• Review the capabilities of the organization and develop a capability architecture that meets the long-term strategic plan – answer the questions, “How are we going to get there?” and “Who will do what and by when?”
  • Stop planning and start implementing the plan – begin to answer the question, “How are we doing?”

Team 1 Plastics had to decide what to do next. How would the company start its journey to strategic planning? The company’s owners, Carrel and Gary Grigowski, chose to hire a consultant to help them begin developing a strategic plan. They looked for one which does not “create [a] fancy binder of material with no follow up or advice on implementation.” After soliciting bids from several consulting firms, the company chose Harbour Results. Carrel said, “We have worked closely with Laurie Harbour (President and CEO of Harbour Results) ever since.”

Harbour helped Team 1 Plastics figure out “Where do we want to go?” The company answered this question with these two goals: “Be a financially secure company that provides opportunities for all our team members for generations in the future” and have “at least 15% operating profit by 2020.”

The next question, “How are we going to get there?” began to be answered by Team 1 Plastics. The company determined that to achieve the 15% operating profit goal, it needed to increase annual sales to $20 million by, as Carrel put it, “developing new markets and customers and pursuing new business growth.” Team 1 decided that one step to “get there” was to create a full-time sales position. In August 2010, Team 1 Plastics hired Dave Biondo as Sales Development Manager. Since his hiring, Biondo has played a key role in helping Team 1 add four new customers and profitably grow Team 1 sales. 

To help the company get to being “… financially secure,“ Carrel said that Team 1 has improved its sales forecasting and capacity planning tools. “This has helped us forecast our sales demands for the next one to two years, ensuring that we can accurately plan for capacity requirements to meet these sales demands.” He added, “This has been an important improvement since we run 24/7 and need an accurate sales forecast that feeds our capacity planning.”

“Focus on training and development of all team members in current and future positions,” Carrel said, “is helping us achieve our profit and sales goals.” And leadership development is a key to planning for the future generation of leadership as the owners work on the transition from day-to-day operations to focusing on long-range planning, preparing the company for the eventual retirement of its owners.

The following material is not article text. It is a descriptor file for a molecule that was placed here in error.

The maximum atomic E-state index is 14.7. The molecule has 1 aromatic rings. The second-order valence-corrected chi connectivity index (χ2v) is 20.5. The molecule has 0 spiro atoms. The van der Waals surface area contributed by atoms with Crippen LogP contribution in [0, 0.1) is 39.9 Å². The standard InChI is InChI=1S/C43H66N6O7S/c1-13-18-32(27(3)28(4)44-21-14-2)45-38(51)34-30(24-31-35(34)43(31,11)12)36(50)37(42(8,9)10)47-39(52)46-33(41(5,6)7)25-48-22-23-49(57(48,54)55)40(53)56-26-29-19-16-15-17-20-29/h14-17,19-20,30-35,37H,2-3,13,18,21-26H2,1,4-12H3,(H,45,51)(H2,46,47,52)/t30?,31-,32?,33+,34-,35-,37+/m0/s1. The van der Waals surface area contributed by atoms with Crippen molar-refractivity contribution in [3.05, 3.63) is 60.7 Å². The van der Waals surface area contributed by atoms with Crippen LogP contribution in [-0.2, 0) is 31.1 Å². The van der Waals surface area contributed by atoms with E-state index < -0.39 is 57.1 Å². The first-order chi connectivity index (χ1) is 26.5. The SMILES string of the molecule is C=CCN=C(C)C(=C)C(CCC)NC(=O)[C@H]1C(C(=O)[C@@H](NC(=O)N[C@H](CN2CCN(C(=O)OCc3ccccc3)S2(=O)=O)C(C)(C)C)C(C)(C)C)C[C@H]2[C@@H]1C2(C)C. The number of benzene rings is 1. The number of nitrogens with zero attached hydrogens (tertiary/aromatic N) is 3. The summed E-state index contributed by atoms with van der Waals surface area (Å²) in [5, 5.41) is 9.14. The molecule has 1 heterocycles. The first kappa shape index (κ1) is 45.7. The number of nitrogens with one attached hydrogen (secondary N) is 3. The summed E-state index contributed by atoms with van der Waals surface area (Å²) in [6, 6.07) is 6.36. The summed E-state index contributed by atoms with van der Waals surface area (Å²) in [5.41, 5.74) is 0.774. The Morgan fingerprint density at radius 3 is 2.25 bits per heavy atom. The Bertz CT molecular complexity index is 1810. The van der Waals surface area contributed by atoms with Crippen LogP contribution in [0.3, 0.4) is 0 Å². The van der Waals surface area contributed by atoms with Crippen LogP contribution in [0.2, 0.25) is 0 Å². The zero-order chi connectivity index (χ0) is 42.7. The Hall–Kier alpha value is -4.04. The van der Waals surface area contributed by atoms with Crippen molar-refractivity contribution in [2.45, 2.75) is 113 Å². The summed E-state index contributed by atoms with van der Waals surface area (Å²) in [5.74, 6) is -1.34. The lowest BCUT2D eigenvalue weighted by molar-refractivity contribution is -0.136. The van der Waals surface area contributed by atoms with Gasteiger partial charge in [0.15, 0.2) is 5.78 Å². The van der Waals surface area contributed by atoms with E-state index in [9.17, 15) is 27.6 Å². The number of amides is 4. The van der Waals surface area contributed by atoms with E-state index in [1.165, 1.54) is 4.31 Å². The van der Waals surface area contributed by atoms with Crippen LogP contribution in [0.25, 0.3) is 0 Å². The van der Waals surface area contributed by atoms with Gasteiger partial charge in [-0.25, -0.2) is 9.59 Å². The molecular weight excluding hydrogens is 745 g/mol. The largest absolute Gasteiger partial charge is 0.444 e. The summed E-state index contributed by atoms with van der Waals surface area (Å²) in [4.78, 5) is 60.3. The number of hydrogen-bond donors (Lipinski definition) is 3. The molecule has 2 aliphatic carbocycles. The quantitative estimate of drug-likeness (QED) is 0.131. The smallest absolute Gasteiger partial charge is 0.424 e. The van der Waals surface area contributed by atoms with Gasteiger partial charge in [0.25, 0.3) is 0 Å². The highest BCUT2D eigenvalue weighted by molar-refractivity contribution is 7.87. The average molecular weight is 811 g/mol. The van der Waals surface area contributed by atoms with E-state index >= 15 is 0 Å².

Which leads to the final questions, “Who will do what and by when?” and “How are we doing?” These are questions that need to be continually asked by your company. According to the article, Strategic Plan Template: What To Include In Yours by Dave Lavinsky, “You should develop your complete strategic plan each year, and then update it monthly as actual results come in and you gain more clarity and intelligence. While you will rarely achieve the precise goals established in your strategic plan, scores of research show that you’ll come much closer to them versus if you didn’t plan at all.”

Team 1 Plastics follows Lavinsky’s advice. Carrel said that even with all of the planning the company has done, it has encountered surprises, such as “systems and processes that were working fine at one level might begin to fall apart as you transition to a larger company,” and “needing to continually improve and upgrade our financial systems so that we can accurately project our capital needs, cash flow, and profit targets.” So Team 1 meets quarterly with Harbour to review and update its strategic planning objectives.

Following her recent meeting with Carrel and Grigowski, Harbour shared her perspective on Team 1 Plastics’ progress on its strategic planning journey. “Team 1 Plastics’ leadership has achieved a great deal of results through the strategic planning process. They have come together as a stronger team that can solve problems quickly and efficiently. They have learned how to work “ON” the business rather than just “IN” the business each day. This has allowed them to delegate more and more work and to develop their own successors. Additionally, with the detailed goals and objectives in front of them each year, they focus their efforts on achieving those -- without distraction from other elements – allowing the organization to accomplish many of the goals. They are stronger and more prepared than ever to handle the growth.”

Harbour also addressed how Team 1 Plastics adjusted to those “surprises” that it has encountered in the past six years. “Team 1 Plastics has managed many challenges over the years that were unexpected, such as the recession, the Tsunami in Japan which affected its customer base, and the Toyota recall.  Each of these things hit its customers hard and, subsequently, hit the Team 1 organization hard. They quickly reacted to these challenges and were able to stay strong and rebound from them with effectiveness. These lessons taught the management team; and they are stronger because of them. I believe they would react even better today to any surprise that came their way.

Carrel believes strongly that the strategic planning journey has allowed Team 1 Plastics to move closer to its two goals: “be a financially secure company that provides opportunities for all our team members for generations in the future” and have “at least 15% operating profit by 2020.” Carrel said that “the company has not yet achieved either goal but is confident it is moving in the right direction. And, if it continues to update plans and follow through with implementation, it will reach these goals. Then the task will be to develop new goals to challenge the company and a new strategic plan developed.”

Are Team 1 Plastics’ goals achievable? Harbour thinks so. “The 20/20 goals that Team 1 has set in place are absolutely achievable with the team in place. They have set some things in motion and are working very hard to drive efficiency, bring in new business, and achieve profitability. I’m confident that this team can reach the goals they have set out to achieve in 2020.”